Brazil, a new haven for high tech investors

Brazil is now seeking capital for cutting-edge research in oil and information technology
CENPES (PETROBRAS Reserch and Developing Center) is seen here in Rio de Janeiro, Brazil, where the oil exploration technology is being developed. With an investiment of $700 mln, the center attracts companies like French Schlumberger and US GE, Halliburton and Baker-Hughes.

A longtime exporter of raw materials and a hub for foreign investors, Brazil is now seeking capital for cutting-edge research in oil and information technology.

"The biggest challenge for is innovation. We are very competitive in agriculture, aviation, oil and gas, but our industrial sector is weak when it comes to innovation," Science and Technology Minister Aloizio Mercadante said.

"We are encouraging industrial groups to innovate... and we are setting up foreign research centers that will register or apply for patents in Brazil."

One of these centers is CENPES, launched by Brazilian oil giant Petrobas in a northern suburb of Rio. In Recife, capital of the northeastern state of Pernambuco, the Digital Port technology park is home to nearly 180 companies and institutes specializing in information technology.

Created in 1970 and located on the campus of the Federal University of Rio de Janeiro, CENPES has invested $700 million since 2005 to attract international firms involved in the Brazilian oil industry, including France's Schlumberger and US-based GE, Halliburton and Baker Hughes.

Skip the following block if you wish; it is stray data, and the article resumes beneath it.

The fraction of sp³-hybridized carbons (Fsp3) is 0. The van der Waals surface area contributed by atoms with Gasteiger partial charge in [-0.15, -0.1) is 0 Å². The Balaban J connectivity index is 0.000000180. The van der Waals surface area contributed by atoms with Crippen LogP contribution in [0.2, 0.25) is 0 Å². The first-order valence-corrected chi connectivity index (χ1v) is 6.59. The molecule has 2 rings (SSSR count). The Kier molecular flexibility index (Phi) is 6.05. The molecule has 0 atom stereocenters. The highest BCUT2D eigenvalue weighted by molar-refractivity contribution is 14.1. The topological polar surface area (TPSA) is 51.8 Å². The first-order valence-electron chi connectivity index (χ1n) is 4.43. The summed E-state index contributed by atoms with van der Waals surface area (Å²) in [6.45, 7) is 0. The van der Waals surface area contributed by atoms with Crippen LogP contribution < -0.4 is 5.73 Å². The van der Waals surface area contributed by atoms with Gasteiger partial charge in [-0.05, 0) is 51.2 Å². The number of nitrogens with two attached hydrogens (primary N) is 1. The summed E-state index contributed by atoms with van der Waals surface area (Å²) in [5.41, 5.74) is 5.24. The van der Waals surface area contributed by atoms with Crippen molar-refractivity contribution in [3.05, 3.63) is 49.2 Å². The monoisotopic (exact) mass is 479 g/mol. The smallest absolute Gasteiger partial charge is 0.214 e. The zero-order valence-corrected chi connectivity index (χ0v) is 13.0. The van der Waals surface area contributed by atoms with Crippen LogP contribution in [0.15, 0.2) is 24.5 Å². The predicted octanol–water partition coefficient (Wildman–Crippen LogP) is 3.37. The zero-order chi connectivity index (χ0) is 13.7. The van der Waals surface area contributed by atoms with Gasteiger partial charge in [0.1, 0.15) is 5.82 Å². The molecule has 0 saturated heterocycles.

"The biggest suppliers of Petrobas, seeing Brazil as a good investment opportunity and recognizing the quality of Brazilian universities, are coming to establish an intellectual partnership with us in addition to our trade ties," said CENPES general director Carlos Tadeu da Costa Fraga.

He cited biotechnology, biofuels and environment research as projects being developed.

Petrobas invested $2.6 billion in research and development in 2008-2010 and plans major investments for deepwater oil exploration in the Atlantic Ocean below a thick layer of salt.

Brazil's current proven crude oil reserves of 14 billion barrels could more than triple by extracting the buried in the sea, making the country one of the biggest exporters of crude.

Petrobas invested $2.6 bln in research and development in 2008-2010
Digital Port in Recife, northeastern Brazil, where 178 information tecnology companies work. A longtime exporter of raw materials and a hub for foreign investors, Brazil is now seeking capital for cutting-edge research in oil and information technology.

With a booming consumer market, Brazil offers interesting opportunities for foreign high tech firms.

"Brazil is a good option for technological investments in Latin America. Here, there are good professionals who can ensure that investing firms can more easily enter the market," emerging markets expert Luis Anavitarte of Gartner told AFP.

Recife's Digital Port was created 10 years ago with the aim of spurring the information technology sector and creating more jobs in Pernambuco, one of Brazil's poorest states.

Multinational firms Accenture, Motorola and IBM are among the giants that have established a foothold there.

The transfer of military technology is also a key factor as Brazil considers Boeing's F-18 Super Hornet, the Rafale by France's Dassault and the Gripen NG made by Saab of Sweden for a contract worth between $4 billion and $7 billion.

Competition for the contract has dragged on for years, with President Dilma Rousseff inheriting it from her predecessor Luiz Inacio Lula da Silva, who had declared a preference for the French planes.

The contract is for 36 fighters with the possibility of many more aircraft in the future.

(c) 2011 AFP

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